When Scheer campaigned with Willson at a daycare that day, he was forced to restate that a Conservative government would not reopen the abortion issue. While Willson distanced herself from her prior comments, she did not say one way or the other whether she would bring forward an abortion bill if elected.

Mississauga candidate was dropped provincially

On Friday, the Liberals pointed journalists to a series of news articles about the Conservative candidate for Mississauga-Streetville, Ghada Malek.

Reports in the National Post and Vice News detailed how she was blocked from running as a provincial candidate for the Ontario Progressive Conservatives in the 2018 election.

She was not given the green light by the provincial PCs because of her extensive sharing of homophobic, transphobic and anti-Muslim postings on social media. 

Scheer has twice publicly defended Malek, saying she has apologized for her comments and that he accepts her apology. She remains the candidate in that riding.

Also on Friday, Scheer accepted the apology from his Brampton North candidate, Arpan Khanna, for a homophobic social media post from 2010. 

Despite the controversy, Scheer visited Khanna's campaign office on Friday night, stood by him for a rally, and the pair went door knocking together. 

Long-time Conservative strategist Jenni Byrne told CBC Radio's The House that there's an unspoken line that shouldn't be crossed and the party needs to address it.

"I think that for all parties what you're see now is anything that falls on the line of being racist or homophobic, anti-Semitic, those are just places where no party is going to defend candidates that have said that."

Ottawa-area candidate flees questions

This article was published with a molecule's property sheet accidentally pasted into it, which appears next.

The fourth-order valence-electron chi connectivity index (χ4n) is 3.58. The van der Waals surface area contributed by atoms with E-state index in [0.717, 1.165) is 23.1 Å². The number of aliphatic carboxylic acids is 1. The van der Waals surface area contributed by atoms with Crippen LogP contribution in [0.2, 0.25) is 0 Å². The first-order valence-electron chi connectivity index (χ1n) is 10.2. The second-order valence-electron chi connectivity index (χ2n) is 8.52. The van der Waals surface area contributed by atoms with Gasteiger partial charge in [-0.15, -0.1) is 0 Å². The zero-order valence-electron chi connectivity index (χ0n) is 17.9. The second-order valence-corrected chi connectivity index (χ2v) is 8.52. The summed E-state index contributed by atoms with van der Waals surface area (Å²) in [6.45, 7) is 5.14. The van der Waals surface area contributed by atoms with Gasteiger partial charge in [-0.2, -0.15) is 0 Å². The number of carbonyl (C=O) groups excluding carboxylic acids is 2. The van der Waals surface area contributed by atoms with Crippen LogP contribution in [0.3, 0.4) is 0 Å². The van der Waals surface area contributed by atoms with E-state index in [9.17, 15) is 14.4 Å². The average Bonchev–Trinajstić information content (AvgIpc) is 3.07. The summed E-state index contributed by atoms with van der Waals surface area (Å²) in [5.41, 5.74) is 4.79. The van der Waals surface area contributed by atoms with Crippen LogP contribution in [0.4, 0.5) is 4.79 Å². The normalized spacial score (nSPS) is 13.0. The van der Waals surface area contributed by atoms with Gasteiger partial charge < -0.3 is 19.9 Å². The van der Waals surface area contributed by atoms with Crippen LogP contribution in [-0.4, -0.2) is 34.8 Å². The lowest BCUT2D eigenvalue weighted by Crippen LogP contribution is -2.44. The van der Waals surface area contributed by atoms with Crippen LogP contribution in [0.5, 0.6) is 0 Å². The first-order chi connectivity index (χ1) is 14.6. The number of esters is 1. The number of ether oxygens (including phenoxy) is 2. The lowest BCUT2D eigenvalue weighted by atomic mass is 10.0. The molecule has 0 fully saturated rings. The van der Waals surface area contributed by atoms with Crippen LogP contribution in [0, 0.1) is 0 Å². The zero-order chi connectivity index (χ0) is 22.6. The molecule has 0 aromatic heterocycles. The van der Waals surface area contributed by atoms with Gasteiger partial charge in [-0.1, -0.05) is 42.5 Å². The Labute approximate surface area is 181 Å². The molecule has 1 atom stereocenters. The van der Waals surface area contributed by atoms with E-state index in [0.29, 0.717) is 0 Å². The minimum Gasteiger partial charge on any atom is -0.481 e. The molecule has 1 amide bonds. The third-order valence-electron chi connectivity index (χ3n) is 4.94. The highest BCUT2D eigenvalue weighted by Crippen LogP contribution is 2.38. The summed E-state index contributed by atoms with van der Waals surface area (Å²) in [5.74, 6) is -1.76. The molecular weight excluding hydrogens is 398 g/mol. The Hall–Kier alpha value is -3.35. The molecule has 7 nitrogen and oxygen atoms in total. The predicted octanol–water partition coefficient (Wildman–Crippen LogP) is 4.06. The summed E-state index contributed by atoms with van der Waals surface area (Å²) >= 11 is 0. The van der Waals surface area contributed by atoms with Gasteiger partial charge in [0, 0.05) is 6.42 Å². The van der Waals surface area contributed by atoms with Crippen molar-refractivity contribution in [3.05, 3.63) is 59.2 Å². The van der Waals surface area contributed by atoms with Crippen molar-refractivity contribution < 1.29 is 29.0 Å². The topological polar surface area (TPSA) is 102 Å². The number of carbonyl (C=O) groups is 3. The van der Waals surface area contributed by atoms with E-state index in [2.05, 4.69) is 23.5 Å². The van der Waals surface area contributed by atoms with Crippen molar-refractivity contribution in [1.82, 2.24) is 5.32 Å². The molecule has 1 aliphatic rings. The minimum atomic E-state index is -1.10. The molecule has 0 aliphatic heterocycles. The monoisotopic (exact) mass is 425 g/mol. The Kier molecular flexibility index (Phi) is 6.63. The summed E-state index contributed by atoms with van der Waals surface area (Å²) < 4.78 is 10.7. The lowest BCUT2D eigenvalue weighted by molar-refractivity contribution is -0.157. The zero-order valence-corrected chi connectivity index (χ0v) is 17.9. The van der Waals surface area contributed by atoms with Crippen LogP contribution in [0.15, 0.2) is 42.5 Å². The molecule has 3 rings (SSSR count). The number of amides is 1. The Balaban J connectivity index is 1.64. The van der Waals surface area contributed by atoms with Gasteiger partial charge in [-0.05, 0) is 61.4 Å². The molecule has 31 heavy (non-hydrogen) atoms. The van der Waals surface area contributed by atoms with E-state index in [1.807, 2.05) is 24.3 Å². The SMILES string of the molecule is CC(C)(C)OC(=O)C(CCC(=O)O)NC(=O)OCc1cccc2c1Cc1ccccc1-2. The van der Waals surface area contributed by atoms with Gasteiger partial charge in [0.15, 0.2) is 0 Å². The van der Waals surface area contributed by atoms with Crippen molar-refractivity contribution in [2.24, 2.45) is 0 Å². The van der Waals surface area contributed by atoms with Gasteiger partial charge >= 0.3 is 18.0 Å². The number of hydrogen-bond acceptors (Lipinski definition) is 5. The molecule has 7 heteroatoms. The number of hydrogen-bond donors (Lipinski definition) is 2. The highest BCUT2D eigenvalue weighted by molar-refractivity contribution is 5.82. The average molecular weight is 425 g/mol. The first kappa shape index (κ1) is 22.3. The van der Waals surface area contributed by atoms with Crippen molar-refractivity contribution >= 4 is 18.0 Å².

Scheer was on the defensive again on Saturday, when past comments by his star candidate in the suburban Ottawa riding of Kanata-Carlton were re-published by the Liberals. 

Justina McCaffrey waits to introduce Andrew Scheer at a Saturday afternoon event in the west-Ottawa suburb of Kanata. McCaffrey left the event early, declining to answer a reporter's questions. (Justin Tang/Canadian Press)

Justina McCaffrey, who is a high-end wedding dress designer and well-known in the world of Canadian fashion, told a journalist that it bothers her that Trudeau is preoccupied by French issues and the people of Quebec. 

She apologized after the post was brought to light.

The Liberals also highlighted a video that showed McCaffrey's past friendship with Faith Goldy, who is accused of promoting white supremacy and hate speech. Goldy is banned from Facebook because of the content she promotes. 

A Conservative party spokesperson later issued a statement on her behalf saying the video in question was from 2013, and that McCaffrey had not seen Goldy for several years. However, Goldy posted a photo of the pair together in January, 2017. 

McCaffrey ran from her own campaign event with Scheer on Saturday when a reporter tried to ask her questions. Campaign staff said she had to go door knocking, rather than answer a few questions.

Watch: Justina McCaffrey dodges questions from a reporter

Conservative candidate dodges reporters' questions

3 years ago
Duration 0:20
Kanata-Carleton Conservative candidate Justina McCaffrey fled from reporters' questions following a campaign rally with Conservative Leader Andrew Scheer after the Liberals posted an old video with her self-described friendship with Faith Goldy — who is well-known in Ontario for her far-right political views. The candidate later put out a statement saying she has not seen Goldy in several years.

Scheer will spend Sunday campaigning in British Columbia, a province where the Conservatives, Liberals, NDP and Greens all want to make gains.

Scheer decided to address the issues en route to B.C. in the hopes of changing the channel before his day of events.


Katie Simpson is a foreign correspondent with CBC News based in Washington. Prior to joining the team in D.C. she spent six years covering Parliament Hill in Ottawa and nearly a decade covering local and provincial issues in Toronto.